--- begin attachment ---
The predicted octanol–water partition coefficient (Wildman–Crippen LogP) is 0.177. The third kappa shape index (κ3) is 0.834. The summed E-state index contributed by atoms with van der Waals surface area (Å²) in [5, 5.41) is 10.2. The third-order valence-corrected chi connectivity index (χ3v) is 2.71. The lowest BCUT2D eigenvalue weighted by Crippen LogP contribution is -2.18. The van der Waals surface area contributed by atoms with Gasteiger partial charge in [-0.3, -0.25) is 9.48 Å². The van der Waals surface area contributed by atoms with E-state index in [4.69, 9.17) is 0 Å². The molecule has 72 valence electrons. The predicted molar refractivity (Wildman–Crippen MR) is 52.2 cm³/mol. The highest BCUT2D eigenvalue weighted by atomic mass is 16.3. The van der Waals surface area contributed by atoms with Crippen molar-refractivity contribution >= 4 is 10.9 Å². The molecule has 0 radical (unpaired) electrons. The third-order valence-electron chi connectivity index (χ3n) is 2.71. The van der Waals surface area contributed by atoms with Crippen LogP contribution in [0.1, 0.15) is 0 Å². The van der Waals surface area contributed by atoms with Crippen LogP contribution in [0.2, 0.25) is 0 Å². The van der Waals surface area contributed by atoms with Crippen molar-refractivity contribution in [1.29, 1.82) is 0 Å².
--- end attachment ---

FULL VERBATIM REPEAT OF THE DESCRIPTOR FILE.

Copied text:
The predicted octanol–water partition coefficient (Wildman–Crippen LogP) is 0.177. The third kappa shape index (κ3) is 0.834. The summed E-state index contributed by atoms with van der Waals surface area (Å²) in [5, 5.41) is 10.2. The third-order valence-corrected chi connectivity index (χ3v) is 2.71. The lowest BCUT2D eigenvalue weighted by Crippen LogP contribution is -2.18. The van der Waals surface area contributed by atoms with Gasteiger partial charge in [-0.3, -0.25) is 9.48 Å². The van der Waals surface area contributed by atoms with E-state index in [4.69, 9.17) is 0 Å². The molecule has 72 valence electrons. The predicted molar refractivity (Wildman–Crippen MR) is 52.2 cm³/mol. The highest BCUT2D eigenvalue weighted by atomic mass is 16.3. The van der Waals surface area contributed by atoms with Crippen molar-refractivity contribution >= 4 is 10.9 Å². The molecule has 0 radical (unpaired) electrons. The third-order valence-electron chi connectivity index (χ3n) is 2.71. The van der Waals surface area contributed by atoms with Crippen LogP contribution in [0.1, 0.15) is 0 Å². The van der Waals surface area contributed by atoms with Crippen LogP contribution in [0.2, 0.25) is 0 Å². The van der Waals surface area contributed by atoms with Crippen molar-refractivity contribution in [1.29, 1.82) is 0 Å².